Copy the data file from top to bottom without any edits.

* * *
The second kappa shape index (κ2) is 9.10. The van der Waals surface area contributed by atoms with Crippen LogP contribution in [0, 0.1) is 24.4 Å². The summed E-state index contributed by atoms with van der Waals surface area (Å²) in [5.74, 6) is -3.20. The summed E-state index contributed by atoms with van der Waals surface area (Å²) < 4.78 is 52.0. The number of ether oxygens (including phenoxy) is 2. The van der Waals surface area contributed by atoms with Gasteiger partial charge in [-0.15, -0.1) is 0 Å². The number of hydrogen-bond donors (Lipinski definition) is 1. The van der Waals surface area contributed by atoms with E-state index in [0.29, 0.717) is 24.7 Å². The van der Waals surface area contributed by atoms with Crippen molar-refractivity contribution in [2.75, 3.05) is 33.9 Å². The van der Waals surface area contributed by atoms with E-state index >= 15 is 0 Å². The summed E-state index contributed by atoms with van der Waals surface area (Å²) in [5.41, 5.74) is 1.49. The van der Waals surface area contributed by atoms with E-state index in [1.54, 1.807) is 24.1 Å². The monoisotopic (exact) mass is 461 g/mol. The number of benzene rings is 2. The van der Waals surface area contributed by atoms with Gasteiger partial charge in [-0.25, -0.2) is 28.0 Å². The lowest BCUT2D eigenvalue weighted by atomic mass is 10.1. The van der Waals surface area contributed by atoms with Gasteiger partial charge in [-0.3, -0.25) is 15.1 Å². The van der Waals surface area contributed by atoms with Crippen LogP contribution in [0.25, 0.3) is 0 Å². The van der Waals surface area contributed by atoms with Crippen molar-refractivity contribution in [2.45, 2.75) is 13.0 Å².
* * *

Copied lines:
The second kappa shape index (κ2) is 9.10. The van der Waals surface area contributed by atoms with Crippen LogP contribution in [0, 0.1) is 24.4 Å². The summed E-state index contributed by atoms with van der Waals surface area (Å²) in [5.74, 6) is -3.20. The summed E-state index contributed by atoms with van der Waals surface area (Å²) < 4.78 is 52.0. The number of ether oxygens (including phenoxy) is 2. The van der Waals surface area contributed by atoms with Gasteiger partial charge in [-0.15, -0.1) is 0 Å². The number of hydrogen-bond donors (Lipinski definition) is 1. The van der Waals surface area contributed by atoms with E-state index in [0.29, 0.717) is 24.7 Å². The van der Waals surface area contributed by atoms with Crippen molar-refractivity contribution in [2.75, 3.05) is 33.9 Å². The van der Waals surface area contributed by atoms with E-state index >= 15 is 0 Å². The summed E-state index contributed by atoms with van der Waals surface area (Å²) in [5.41, 5.74) is 1.49. The van der Waals surface area contributed by atoms with E-state index in [1.54, 1.807) is 24.1 Å². The monoisotopic (exact) mass is 461 g/mol. The number of benzene rings is 2. The van der Waals surface area contributed by atoms with Gasteiger partial charge in [-0.25, -0.2) is 28.0 Å². The lowest BCUT2D eigenvalue weighted by atomic mass is 10.1. The van der Waals surface area contributed by atoms with Gasteiger partial charge in [-0.3, -0.25) is 15.1 Å². The van der Waals surface area contributed by atoms with Crippen LogP contribution in [0.25, 0.3) is 0 Å². The van der Waals surface area contributed by atoms with Crippen molar-refractivity contribution in [2.45, 2.75) is 13.0 Å².